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Fewer services now mean more trauma and more need for services in the future

As nonprofits absorb cuts, Adam Shipman, director of advocacy and education for Lutheran Community Services Northwest (LCSNW), calls for people of faith and all people in communities to recognize the critical value of social services to the health and wellbeing of their communities.

He said budget cuts for many nonprofit services will increase the need for crisis services by those traumatized by crime and sexual assault.

People coming now face multiple issues because of a lack of other services, Adam said.

LCSNW, as other nonprofits, has had to lay off some staff and needs more work from fewer people for less money.  While that creates stress for staff and management, he said, it’s needed to keep programs viable and maintain client services.

“Doing more with less in human services is less feasible than in other work,” he said.  “Staff need to be at their best when they respond to more demanding needs and have more clients to see.

“If children’s mental health issues are not treated when they experience a trauma, they may face more difficulties, requiring more expensive services in the future,” he explained.

With less federal, state and local funding, LCSNW seeks more donations but knows donors are affected by the economy and have less money to give, he said.

His glass-half-full side sees the current climate as part of a cycle that will recover.  His glass-half-empty side knows the cuts may be just the tip of an iceberg of cuts in social services.

“It may get worse before it gets better,” Adam said.  “Human services, particularly crisis services, are important to any community.  I hope the community continues to invest in a safety net.”

Services at LSCNW, which was started in Spokane in 1956 to provide foster care, now include adoption/foster care, advocacy, alcohol/drug treatment, community education, crisis intervention, disaster response, employee assistance, family support, mental health counseling, parent education, refugee resettlement, senior outreach, violence prevention and counseling, volunteer services and youth asset development.

Volunteers help with fund raising and a 24-hour crisis line.

Dennis McGaughy, executive director of LCSNW, said that 6.3 percent in state cuts now will be followed by more cuts to social services in the spring, because there are fewer sales to generate sales tax funds, the candy and bottled water tax was voted down, and the Children’s Initiative was defeated.

He hopes holiday shopping will generate more sales taxes and help ease the cuts.

Aware that as they and others have had to cut some staff, Dennis, who has been with LCSNW for 20 years, said more people are slipping into poverty.  He is concerned because sometimes unemployment creates problems with abuse.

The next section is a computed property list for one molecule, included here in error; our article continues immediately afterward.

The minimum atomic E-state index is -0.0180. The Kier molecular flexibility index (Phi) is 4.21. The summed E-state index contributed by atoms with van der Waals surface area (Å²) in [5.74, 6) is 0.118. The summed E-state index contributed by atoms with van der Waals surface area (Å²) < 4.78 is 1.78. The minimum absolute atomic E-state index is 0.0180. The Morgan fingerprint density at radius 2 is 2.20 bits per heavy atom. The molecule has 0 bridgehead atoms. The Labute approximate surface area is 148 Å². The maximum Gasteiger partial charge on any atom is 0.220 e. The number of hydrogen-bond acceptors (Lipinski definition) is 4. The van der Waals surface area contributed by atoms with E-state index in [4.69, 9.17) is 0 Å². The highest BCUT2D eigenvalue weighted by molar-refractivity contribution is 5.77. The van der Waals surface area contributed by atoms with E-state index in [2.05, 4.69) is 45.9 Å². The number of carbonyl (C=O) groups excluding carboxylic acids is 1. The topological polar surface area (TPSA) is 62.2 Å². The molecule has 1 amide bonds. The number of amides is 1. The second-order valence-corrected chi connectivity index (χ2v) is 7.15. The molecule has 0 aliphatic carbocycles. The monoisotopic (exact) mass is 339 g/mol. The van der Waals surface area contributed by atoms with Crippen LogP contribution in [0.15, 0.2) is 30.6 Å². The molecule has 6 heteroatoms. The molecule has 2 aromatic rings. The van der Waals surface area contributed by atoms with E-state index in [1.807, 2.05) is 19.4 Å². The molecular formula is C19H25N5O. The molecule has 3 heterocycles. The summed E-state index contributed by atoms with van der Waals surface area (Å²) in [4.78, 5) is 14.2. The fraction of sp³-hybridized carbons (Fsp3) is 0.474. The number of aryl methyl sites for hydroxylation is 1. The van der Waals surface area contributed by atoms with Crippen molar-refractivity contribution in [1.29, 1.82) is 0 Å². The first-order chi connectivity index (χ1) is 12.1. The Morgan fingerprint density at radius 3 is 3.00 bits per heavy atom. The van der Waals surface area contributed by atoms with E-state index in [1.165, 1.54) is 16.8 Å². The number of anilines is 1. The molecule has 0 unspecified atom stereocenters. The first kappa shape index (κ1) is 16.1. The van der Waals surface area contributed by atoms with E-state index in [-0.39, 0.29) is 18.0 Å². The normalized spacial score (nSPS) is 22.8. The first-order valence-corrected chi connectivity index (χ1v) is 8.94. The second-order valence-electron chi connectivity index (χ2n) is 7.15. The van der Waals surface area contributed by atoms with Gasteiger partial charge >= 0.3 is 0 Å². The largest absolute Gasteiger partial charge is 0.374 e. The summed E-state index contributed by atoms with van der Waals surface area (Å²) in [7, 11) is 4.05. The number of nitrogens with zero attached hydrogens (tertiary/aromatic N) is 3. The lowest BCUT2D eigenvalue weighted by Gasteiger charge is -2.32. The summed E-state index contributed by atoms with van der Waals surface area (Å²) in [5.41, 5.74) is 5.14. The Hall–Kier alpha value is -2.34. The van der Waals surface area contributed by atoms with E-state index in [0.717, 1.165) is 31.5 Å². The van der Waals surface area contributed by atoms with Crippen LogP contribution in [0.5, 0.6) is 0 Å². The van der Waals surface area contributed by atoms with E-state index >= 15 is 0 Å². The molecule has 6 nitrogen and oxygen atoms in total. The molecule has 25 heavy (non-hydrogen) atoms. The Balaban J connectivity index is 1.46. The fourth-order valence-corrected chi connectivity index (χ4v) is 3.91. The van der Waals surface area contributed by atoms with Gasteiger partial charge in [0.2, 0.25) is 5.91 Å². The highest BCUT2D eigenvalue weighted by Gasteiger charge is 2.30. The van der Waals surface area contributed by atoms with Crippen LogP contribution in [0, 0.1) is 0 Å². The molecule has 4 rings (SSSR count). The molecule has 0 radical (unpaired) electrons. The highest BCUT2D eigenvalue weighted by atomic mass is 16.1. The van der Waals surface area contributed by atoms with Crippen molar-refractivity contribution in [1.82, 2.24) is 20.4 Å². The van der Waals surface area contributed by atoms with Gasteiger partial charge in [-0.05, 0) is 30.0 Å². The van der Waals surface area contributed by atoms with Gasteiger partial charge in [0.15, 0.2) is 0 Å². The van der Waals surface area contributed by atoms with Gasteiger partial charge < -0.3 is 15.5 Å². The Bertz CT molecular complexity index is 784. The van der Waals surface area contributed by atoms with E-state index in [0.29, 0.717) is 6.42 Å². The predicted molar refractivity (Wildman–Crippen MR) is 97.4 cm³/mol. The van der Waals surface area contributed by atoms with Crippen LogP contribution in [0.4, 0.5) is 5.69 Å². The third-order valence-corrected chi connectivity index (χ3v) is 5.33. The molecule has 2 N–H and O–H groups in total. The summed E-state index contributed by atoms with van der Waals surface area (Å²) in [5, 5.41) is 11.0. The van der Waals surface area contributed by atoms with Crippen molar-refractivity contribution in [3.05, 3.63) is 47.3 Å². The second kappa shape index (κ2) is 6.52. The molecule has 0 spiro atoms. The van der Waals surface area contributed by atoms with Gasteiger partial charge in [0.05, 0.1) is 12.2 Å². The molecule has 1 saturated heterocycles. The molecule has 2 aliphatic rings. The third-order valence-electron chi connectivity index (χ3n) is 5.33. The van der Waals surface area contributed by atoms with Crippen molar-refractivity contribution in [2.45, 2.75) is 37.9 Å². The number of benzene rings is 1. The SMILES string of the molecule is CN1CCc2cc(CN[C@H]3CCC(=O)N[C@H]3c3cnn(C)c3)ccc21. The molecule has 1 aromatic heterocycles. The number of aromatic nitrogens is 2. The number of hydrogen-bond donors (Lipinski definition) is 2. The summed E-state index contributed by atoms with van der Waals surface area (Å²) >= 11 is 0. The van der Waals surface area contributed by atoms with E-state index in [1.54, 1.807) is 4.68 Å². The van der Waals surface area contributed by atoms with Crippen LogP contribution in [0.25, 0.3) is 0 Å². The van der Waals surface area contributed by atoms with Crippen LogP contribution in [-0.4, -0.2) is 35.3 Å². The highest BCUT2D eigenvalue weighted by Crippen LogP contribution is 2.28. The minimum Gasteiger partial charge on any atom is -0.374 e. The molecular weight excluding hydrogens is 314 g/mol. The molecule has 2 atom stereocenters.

“Income at our annual October luncheon was generous but down from last year, because of the recession,” reported Dennis.

During the spring, he said they will focus on building support through fund raisers, grants and partnership with Catholic Charities on programs to keep overhead to a minimum.  Recently LCSNW and Catholic Charities co-sponsored workshops for clergy on issues veterans face. 

Federal and state dollars are 80 percent of the LCSNW budget, because “we are an important player in providing community services with minimum overhead,” said Dennis.

For information, call 353-5057 or email ashipman@lcsnw.com.

 

Cuts leave more homeless in Idaho

Nearly 150 sleeping bags and blankets donated to warming centers in Coeur d’Alene and Post Falls during Hunger and Homelessness Awareness Week in November were gone in a week, said Matt Hutchinson, social services director of St. Vincent de Paul.

“We need blankets, sleeping bags, coats, gloves and stocking hats,” he said.

The centers at 117 Walnut in Coeur d’Alene and 202 W. 7th in Post Falls shelter people overnight when temperatures are below 15 degrees.  In the day, homeless people sleeping there go to the library, Fresh Start or the Help Center, which houses 15 agencies.

Cuts in Emergency Shelter Grants in favor of the Homeless Prevention and Rapid Re-Housing Program cuts out homeless people who cannot stabilize themselves—domestic violence victims and people struggling with mental illness and addictions, he said.

St. Vincent de Paul’s houses 12 in its men’s shelter and 12 to 15 in its women’s shelter, and turns away 10 to 20 people a week.

For information, call 208-664-3095.

 

Red-kettle gifts cover needs

The Salvation Army is seeing more desperation and more families—mothers, fathers and children—in its family emergency shelter program, said Shelley Hartmann, program manager.

“More are having difficulty finding jobs before their 90 days at the shelter are up,” she said.

Some will be among the 157 bell ringers who work temporarily doing that seasonal job.

The money collected by bell ringers in the red kettles outside stores in December helps fund Salvation Army programs all year, as needed, said Heather Byrd, director of development and communication.

“We are concerned how government and other cuts will affect service,” said Shelley.  “Other than seasonal workers at the youth center, we have not laid off staff.”

For information, call 329-2761 or visit www.salvationarmyspokane.org.